Box Office Poison

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Box Office Poison
Cover of the Top Shelf collection, published in 2001.
CreatorAlex Robinson
Main charactersSherman Davies
Ed Velasquez
Beatrice Dorothy Lestrade
Stephen Gaedel
Jane Pekar
Irving Flavor
Page count608 pages
Publisher(comic book) Antarctic Press
(collected edition) Top Shelf Productions
Original publication
Published inBox Office Poison
Date of publicationOct. 1996 – Oct. 2000
ISBN978-1891830198 (paperback)
Followed byBOP! More Box Office Poison

Box Office Poison is a series of comic books (originally published by Antarctic Press) by Alex Robinson. It was published in collected form by Top Shelf Productions in 2001. The story concerns the life and trials of a group of young people in New York City.

The French edition won the Prix du premier album (Prize for First Comic Book) at the 2005 Angoulême International Comics Festival.

The A.V. Club named Box Office Poison one of the best comics of the decade.[1] Top 100 Graphic Novels named it as the 84th best comic ever made.[2]

Publication history[edit]

Box Office Poison originally appeared in comic book form by Antarctic Press, which published 21 issues plus a special from October 1996 to October 2000.

The collected Box Office Poison is over 600 pages long. Robinson stated that serializing such a long story in black-and-white form was inspired by Dave Sim's Cerebus.[3]

Box Office Poison has been translated into Spanish, titled Malas Ventas; Portuguese, titled Fracasso de Publico; French, titled De mal en pis, and Greek.

In 2003, Top Shelf published BOP!: More Box Office Poison, a collection of previously published stories that had not been included in the 2001 trade paperback, plus a few new stories.[4]


Box Office Poison features a wide array of major, supporting, and minor characters from many walks of life.

Lead characters[edit]

  • Sherman Davies, a bookstore clerk. His hatred of his job is never quite enough to get him to quit.
  • Ed Velasquez: Sherman's friend, who laments never having had a girlfriend for the better part of the series. Ed has aspirations of being a major cartoonist, which are hampered by the various twists and turns of the industry. Marries Hildy at the end of the series.
  • Beatrice Dorothy Lestrade, who goes exclusively by her middle name. She works as a writer at a magazine and is Sherman's girlfriend throughout the book.
  • Stephen Gaedel, history professor. Sherman rents a room in Stephen's apartment.
  • Jane Pekar, cartoonist, and Stephen's longtime girlfriend. Her hatred for Dorothy is a recurring characteristic. Also, her last name appears to reference famous underground comics writer Harvey Pekar.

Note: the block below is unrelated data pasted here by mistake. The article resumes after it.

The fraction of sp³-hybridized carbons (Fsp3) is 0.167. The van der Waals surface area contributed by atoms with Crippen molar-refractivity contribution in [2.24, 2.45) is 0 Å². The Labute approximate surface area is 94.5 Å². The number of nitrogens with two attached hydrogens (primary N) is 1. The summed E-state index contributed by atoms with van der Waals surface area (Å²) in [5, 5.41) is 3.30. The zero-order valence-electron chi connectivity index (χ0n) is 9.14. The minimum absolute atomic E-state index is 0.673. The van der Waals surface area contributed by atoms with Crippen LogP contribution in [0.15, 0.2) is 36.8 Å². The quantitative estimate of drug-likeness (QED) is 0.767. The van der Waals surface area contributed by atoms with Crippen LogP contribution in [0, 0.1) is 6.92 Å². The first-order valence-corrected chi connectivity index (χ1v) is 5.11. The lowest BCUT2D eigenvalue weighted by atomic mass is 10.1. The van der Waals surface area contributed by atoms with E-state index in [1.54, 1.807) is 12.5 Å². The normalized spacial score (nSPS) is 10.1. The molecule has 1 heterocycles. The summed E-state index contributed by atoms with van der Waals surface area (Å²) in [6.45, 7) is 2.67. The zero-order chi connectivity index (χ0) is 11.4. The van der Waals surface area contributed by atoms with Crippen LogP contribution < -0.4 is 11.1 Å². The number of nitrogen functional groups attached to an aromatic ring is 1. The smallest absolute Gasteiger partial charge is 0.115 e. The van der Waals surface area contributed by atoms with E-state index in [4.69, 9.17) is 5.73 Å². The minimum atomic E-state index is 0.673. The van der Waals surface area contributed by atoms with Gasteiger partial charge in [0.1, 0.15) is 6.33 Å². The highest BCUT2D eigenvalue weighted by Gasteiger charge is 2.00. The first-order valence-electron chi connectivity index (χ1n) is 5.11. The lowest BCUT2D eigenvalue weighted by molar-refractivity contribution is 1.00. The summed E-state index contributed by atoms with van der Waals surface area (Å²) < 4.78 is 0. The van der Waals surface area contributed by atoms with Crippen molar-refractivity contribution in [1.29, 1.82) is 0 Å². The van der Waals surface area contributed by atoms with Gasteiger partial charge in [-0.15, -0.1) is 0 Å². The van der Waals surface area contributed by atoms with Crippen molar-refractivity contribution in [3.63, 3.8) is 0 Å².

• Irving Flavor, a cartoonist and creator of the fantastically popular 'Nightstalker' character. With some help from Ed, he is coaxed into fighting Zoom Comics, the owner of the Nightstalker, for some payback on the profitable franchise.
  • Hildy Kierkegaard, beleaguered assistant of comics writer Archie Pupkin III. She strikes up a friendship with Ed that turns into a romance, and eventually they get married.

Supporting characters[edit]

  • "The Dragon", Sherman's bookstore supervisor. She calls him into her office multiple times to reprimand him against various mess-ups.
  • Sora Tweed, owner of the apartment building Sherman lives in. She ultimately dies of a heart attack.

Minor characters[edit]

  • Emil and Mora Yossarian, residents of the aforementioned apartment building. Their last name appears to be a nod to Joseph Heller's Catch-22, featuring a man named Yossarian (and whose first name is later revealed to be John). The book Catch-22 is featured later in the story, reinforcing this idea. Emil appears to be on probation. The Yossarians have a dog and a baby.


The 608-page volume of the series was nominated for the Harvey Award for Best Graphic Album of Previously Published Work in 2002, and an Eisner Award, Ignatz Award and a Firecracker Award in 2001 and 2002. The French version of Box Office Poison, called De Mal En Pis, won the Prix Du Premier Album at the Angoulême International Comics Festival in 2005.

Popular culture references[edit]

Box Office Poison references a large body of media. Below is a partial list:


  1. ^ "The best comics of the '00s". 24 November 2009.
  2. ^ "#84 - Box Office Poison".
  3. ^ Lee, Humphrey. "ICN Comics Q&@ with Box Office Poison's Alex Robinson!!!", Ain't It Cool News (September 29, 2006). Accessed Dec. 21, 2008.
  4. ^ BOP!: More Box Office Poison (Top Shelf Productions, 2003) ISBN 978-1891830464.

External links[edit]